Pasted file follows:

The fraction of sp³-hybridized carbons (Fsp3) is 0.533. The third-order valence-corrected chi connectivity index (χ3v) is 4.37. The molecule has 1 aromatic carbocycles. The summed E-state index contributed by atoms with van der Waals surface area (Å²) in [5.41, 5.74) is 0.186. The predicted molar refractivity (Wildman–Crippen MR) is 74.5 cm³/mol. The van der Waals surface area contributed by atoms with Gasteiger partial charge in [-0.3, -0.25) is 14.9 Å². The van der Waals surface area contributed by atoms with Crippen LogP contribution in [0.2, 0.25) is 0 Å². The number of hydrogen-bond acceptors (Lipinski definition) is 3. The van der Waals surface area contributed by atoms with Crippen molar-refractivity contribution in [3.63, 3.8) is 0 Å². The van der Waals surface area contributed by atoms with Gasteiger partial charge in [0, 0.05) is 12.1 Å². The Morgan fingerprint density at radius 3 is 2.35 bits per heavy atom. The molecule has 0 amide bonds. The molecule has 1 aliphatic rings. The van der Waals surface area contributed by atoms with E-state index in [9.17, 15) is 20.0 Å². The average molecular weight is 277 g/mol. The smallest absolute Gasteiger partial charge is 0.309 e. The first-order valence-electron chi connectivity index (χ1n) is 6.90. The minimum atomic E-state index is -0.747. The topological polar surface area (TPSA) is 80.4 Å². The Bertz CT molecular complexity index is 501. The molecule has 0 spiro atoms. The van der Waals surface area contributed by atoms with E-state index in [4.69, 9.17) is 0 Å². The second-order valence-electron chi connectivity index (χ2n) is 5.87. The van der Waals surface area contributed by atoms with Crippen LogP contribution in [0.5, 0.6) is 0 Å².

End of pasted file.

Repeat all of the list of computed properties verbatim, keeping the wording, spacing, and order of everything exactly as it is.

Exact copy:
The fraction of sp³-hybridized carbons (Fsp3) is 0.533. The third-order valence-corrected chi connectivity index (χ3v) is 4.37. The molecule has 1 aromatic carbocycles. The summed E-state index contributed by atoms with van der Waals surface area (Å²) in [5.41, 5.74) is 0.186. The predicted molar refractivity (Wildman–Crippen MR) is 74.5 cm³/mol. The van der Waals surface area contributed by atoms with Gasteiger partial charge in [-0.3, -0.25) is 14.9 Å². The van der Waals surface area contributed by atoms with Crippen LogP contribution in [0.2, 0.25) is 0 Å². The number of hydrogen-bond acceptors (Lipinski definition) is 3. The van der Waals surface area contributed by atoms with Crippen molar-refractivity contribution in [3.63, 3.8) is 0 Å². The van der Waals surface area contributed by atoms with Gasteiger partial charge in [0, 0.05) is 12.1 Å². The Morgan fingerprint density at radius 3 is 2.35 bits per heavy atom. The molecule has 0 amide bonds. The molecule has 1 aliphatic rings. The van der Waals surface area contributed by atoms with E-state index in [9.17, 15) is 20.0 Å². The average molecular weight is 277 g/mol. The smallest absolute Gasteiger partial charge is 0.309 e. The first-order valence-electron chi connectivity index (χ1n) is 6.90. The minimum atomic E-state index is -0.747. The topological polar surface area (TPSA) is 80.4 Å². The Bertz CT molecular complexity index is 501. The molecule has 0 spiro atoms. The van der Waals surface area contributed by atoms with E-state index in [4.69, 9.17) is 0 Å². The second-order valence-electron chi connectivity index (χ2n) is 5.87. The van der Waals surface area contributed by atoms with Crippen LogP contribution in [0.5, 0.6) is 0 Å².